Welcome to Disney Extinct Attractions. My name is Cole, and I’ll be your guide on today’s journey into some potential mountainous additions to the Magic Kingdom.
It’s hard to believe, but 2018 is only five days away from coming to a close. In many ways, 2018 almost felt like it was Disney teeing up before going for a hole-in-one in 2019, what with all the films they are releasing as well as one of the most anticipated park additions ever, Star Wars: Galaxy’s Edge, which just happens to be adding some nice rockwork that borders on a new mountain. While looking at the future is fun, it is important to take a step back and look at some other mountains that almost made it into the Magic Kingdom.
It’s the middle of the 1990s, and then-CEO Michael Eisner was working hard to make his self-proclaimed Disney Decade a success. Disneyland Paris had already opened, and while it initially failed, one area of the park that people connected with was Discoveryland. By eschewing the typical Tomorrowland mentality and basing the area around the futuristic ideas of people like Jules Verne, the land managed to stay fresh and has not needed any major updates over the years like so many other Tomorrowlands. Eisner then tasked his Imagineers with bringing some of these Vernian ideas to life in the Magic Kingdom, although it was in a different area than one would expect.
To help revitalize Adventureland, Eisner wanted to create a mini-land called Vulcania, featured in the Verne story, 20,000 Leagues Under the Sea. At the time, 20,000 Leagues Under the Sea had just ended its run in the Magic Kingdom, so the idea was to keep the spirit alive in a different area of the park.
As always happens with ideas at Disney, the idea pivoted as time progressed and the movie Atlantis: The Lost Empire was being developed. With this film in mind, Vulcania faded away and instead the area became a camp area of Preston Whitmore, who was planning to make Atlantis open to the public. And the central focus of this camp was going to be a giant volcano, commonly referred to as Fire Mountain.
Fire Mountain was going to be a major E-Ticket attraction that would draw people further and further into Adventureland. Now this mountain was going to break boundaries in terms of what a roller coaster could do, as it was going to be a hybrid coaster that began as a standard coaster before becoming a suspended coaster. How the logistics would have worked is particularly impressive because using two completely different ride systems in one ride is unprecedented to say the least.
At the same time that they were developing Fire Mountain, there was another mountain project being planned for the Magic Kingdom, with this one being known as Villain Mountain, or Bald Mountain, named after the mountain from Fantasia. With Bald Mountain planned to take up the old spot of 20,000 Leagues Under the Sea, this attraction would have dramatically changed the landscape of Fantasyland by creating another weenie behind the castle to draw people further into the land.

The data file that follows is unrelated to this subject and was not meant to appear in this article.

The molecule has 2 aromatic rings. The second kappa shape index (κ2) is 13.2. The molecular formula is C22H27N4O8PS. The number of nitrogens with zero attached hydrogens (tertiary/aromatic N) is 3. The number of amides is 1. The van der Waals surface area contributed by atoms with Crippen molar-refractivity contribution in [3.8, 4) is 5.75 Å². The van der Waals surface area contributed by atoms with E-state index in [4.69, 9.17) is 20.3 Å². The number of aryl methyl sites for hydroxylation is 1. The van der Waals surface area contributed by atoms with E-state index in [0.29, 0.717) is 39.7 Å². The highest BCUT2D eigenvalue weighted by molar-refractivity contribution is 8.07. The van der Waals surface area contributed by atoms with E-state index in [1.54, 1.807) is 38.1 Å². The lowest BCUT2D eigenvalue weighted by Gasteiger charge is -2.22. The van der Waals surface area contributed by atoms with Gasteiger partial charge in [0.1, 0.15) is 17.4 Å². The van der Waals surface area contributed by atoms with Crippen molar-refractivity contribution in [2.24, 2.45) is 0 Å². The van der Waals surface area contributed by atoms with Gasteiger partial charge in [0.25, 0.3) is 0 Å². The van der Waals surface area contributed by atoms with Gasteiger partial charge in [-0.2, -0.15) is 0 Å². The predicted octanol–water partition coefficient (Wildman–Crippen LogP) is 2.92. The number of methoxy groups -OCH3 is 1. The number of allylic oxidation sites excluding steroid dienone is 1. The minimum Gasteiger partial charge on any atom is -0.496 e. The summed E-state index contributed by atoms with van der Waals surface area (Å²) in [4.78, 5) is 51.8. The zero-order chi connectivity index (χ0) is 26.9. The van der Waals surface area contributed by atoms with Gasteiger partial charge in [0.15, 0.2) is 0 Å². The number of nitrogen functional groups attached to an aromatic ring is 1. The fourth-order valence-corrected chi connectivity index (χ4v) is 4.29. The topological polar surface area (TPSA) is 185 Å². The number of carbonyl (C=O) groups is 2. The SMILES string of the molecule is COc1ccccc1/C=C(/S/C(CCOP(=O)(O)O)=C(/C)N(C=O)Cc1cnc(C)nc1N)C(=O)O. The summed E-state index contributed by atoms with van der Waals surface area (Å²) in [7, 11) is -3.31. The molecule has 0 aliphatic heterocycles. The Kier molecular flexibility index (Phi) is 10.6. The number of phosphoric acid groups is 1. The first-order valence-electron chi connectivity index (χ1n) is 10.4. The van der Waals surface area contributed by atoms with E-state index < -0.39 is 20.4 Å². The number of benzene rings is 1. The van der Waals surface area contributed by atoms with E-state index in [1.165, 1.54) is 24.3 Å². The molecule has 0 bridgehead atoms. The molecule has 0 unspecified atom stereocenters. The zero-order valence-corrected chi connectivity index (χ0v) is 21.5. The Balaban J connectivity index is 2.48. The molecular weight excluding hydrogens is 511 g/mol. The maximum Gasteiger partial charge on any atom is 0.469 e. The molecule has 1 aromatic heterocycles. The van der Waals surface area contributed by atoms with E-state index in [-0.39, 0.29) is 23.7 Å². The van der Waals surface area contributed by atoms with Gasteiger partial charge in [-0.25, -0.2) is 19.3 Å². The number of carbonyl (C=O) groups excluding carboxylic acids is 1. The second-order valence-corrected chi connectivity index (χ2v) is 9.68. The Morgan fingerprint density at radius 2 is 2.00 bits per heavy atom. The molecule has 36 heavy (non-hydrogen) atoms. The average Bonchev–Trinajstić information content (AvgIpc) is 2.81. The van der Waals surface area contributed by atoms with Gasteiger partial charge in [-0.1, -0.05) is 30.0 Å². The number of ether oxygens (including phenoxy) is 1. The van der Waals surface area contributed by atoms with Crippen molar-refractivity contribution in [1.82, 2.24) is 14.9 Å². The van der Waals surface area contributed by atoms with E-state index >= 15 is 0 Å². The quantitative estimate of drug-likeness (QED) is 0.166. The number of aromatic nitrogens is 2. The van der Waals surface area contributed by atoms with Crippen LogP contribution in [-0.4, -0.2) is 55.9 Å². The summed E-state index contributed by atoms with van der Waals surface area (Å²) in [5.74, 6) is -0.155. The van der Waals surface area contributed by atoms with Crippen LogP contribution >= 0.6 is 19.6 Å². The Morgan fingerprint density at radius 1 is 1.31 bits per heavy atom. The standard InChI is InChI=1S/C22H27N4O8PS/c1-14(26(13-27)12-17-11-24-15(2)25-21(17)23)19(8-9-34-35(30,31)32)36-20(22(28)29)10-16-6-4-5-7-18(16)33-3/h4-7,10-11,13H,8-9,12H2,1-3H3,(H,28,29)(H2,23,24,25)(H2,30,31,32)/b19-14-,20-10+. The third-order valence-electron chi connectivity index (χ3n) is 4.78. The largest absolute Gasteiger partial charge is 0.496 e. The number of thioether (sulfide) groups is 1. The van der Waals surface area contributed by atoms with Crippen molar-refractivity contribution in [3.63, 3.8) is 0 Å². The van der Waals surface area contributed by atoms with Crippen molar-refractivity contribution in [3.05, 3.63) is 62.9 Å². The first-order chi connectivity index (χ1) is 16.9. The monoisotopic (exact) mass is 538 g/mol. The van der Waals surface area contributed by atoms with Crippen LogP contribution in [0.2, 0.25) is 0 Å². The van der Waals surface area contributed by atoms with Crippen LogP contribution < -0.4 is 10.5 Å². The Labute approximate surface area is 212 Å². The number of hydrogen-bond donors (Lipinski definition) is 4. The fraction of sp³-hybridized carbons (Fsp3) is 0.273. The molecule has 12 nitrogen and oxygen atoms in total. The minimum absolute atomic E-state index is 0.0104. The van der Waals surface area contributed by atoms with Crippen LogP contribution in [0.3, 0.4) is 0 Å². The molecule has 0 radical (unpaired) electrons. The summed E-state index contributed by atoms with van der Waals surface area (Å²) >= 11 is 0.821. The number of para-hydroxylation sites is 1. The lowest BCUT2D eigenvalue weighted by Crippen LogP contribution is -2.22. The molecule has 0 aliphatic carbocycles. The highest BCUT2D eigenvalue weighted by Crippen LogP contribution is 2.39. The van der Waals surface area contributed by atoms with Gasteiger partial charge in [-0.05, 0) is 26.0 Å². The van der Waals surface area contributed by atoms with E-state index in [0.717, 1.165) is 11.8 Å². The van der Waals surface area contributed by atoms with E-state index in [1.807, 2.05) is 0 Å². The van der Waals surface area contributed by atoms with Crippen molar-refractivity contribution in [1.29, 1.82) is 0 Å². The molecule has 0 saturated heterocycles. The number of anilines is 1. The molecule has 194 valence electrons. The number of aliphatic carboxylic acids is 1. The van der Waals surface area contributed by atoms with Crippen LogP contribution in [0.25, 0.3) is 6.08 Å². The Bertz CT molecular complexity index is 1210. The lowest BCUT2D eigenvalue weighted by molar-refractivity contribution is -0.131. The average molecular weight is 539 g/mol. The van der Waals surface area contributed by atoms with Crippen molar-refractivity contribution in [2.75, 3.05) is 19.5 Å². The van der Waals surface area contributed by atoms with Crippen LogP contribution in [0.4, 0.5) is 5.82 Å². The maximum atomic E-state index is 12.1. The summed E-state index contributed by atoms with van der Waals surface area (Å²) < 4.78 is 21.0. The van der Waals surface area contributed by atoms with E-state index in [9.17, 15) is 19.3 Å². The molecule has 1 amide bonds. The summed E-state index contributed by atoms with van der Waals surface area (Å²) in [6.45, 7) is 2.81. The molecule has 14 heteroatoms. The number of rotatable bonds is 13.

While some say Bald Mountain would have been a roller coaster, it seems a lot more likely that it would have actually been a boat attraction, where guests would sit in replicas of the Underworld boats from Hercules. The exact story is not very clear, but it definitely would have involved all of the Disney villains coming together, most likely deciding when to attack the guests. Finally, the attraction would have closed with a giant drop, escaping from Chernabog himself.
Thinking about the attraction itself, if there were Audio-Animatronic villains scheming together and guests could see them all at once, I really don’t know what could have been cooler. People already love the Disney Villains so much, so it’s actually a bit surprising that Bald Mountain never made its way into the Magic Kingdom. It was such a wholly original attraction that I’m sure it would still command long lines today.
Unfortunately, these attractions never saw the light of day, primarily because of the attacks during 9/11. Following the tragedy, there was a large decrease in tourism, so they could no longer justify building these hugely expensive E-Ticket mountains, however many people they would have brought in. Additionally, Atlantis really flopped at the box office, so any chance of that attraction still being based on the film pretty much died with it. While nothing with Bald Mountain has ever appeared, a few remnants of Fire Mountain have popped up over the years.
In Tokyo DisneySea, the Vulcania idea did manage to make its way into the park, though in a different manner than was originally planned. Rather than a coaster, Journey to the Center of the Earth takes up the space inside the volcano, which I’ve heard is a great move due to how incredible that attraction is.
After the success of Moana, the rumor mill begin to swirl about Fire Mountain being resurrected around a Moana-theme. At this point in time, we still haven’t seen any type of progress, but it can take a few years before an attraction is officially announced. I would say that if it isn’t discussed at D23 this year, the odds are not high that it’ll end up making its way into the Magic Kingdom.
All in all, Fire Mountain and Bald Mountain would have certainly made a splash with guests if they had debuted, adding to Disney’s already impressive mountain range. Unfortunately, we’ll never get the chance to experience these ground-breaking attractions, but there is a chance they could have experienced next week’s topic.
- These shows were part of a larger weekend.
- These shows primarily appeared at one Disney World park.
- These weekends were focused on a Disney IP purchased under Bob Iger.
Thanks for reading and have a magical day!
Cole Geryak is a college Disney fan making his way through the world. He has ridden every single ride in Disneyland in one day, all while wearing a shirt and tie. Imagination is his middle name, and his heart truly lies in the parks.